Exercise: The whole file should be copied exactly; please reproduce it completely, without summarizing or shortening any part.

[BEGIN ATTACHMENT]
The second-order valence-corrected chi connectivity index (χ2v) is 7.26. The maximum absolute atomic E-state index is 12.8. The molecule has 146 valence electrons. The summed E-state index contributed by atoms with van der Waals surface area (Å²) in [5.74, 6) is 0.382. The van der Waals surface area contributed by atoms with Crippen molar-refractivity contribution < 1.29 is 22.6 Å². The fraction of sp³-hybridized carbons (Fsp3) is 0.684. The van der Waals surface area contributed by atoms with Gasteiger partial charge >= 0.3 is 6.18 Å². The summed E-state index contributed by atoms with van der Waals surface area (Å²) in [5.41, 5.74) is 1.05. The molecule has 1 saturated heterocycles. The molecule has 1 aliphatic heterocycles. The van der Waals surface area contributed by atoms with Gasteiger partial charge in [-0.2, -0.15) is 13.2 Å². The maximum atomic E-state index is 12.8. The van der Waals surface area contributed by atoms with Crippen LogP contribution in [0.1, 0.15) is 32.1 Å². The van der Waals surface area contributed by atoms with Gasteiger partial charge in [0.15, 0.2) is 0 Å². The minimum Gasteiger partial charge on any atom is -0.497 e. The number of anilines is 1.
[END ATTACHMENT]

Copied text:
The second-order valence-corrected chi connectivity index (χ2v) is 7.26. The maximum absolute atomic E-state index is 12.8. The molecule has 146 valence electrons. The summed E-state index contributed by atoms with van der Waals surface area (Å²) in [5.74, 6) is 0.382. The van der Waals surface area contributed by atoms with Crippen molar-refractivity contribution < 1.29 is 22.6 Å². The fraction of sp³-hybridized carbons (Fsp3) is 0.684. The van der Waals surface area contributed by atoms with Gasteiger partial charge >= 0.3 is 6.18 Å². The summed E-state index contributed by atoms with van der Waals surface area (Å²) in [5.41, 5.74) is 1.05. The molecule has 1 saturated heterocycles. The molecule has 1 aliphatic heterocycles. The van der Waals surface area contributed by atoms with Gasteiger partial charge in [-0.2, -0.15) is 13.2 Å². The maximum atomic E-state index is 12.8. The van der Waals surface area contributed by atoms with Crippen LogP contribution in [0.1, 0.15) is 32.1 Å². The van der Waals surface area contributed by atoms with Gasteiger partial charge in [0.15, 0.2) is 0 Å². The minimum Gasteiger partial charge on any atom is -0.497 e. The number of anilines is 1.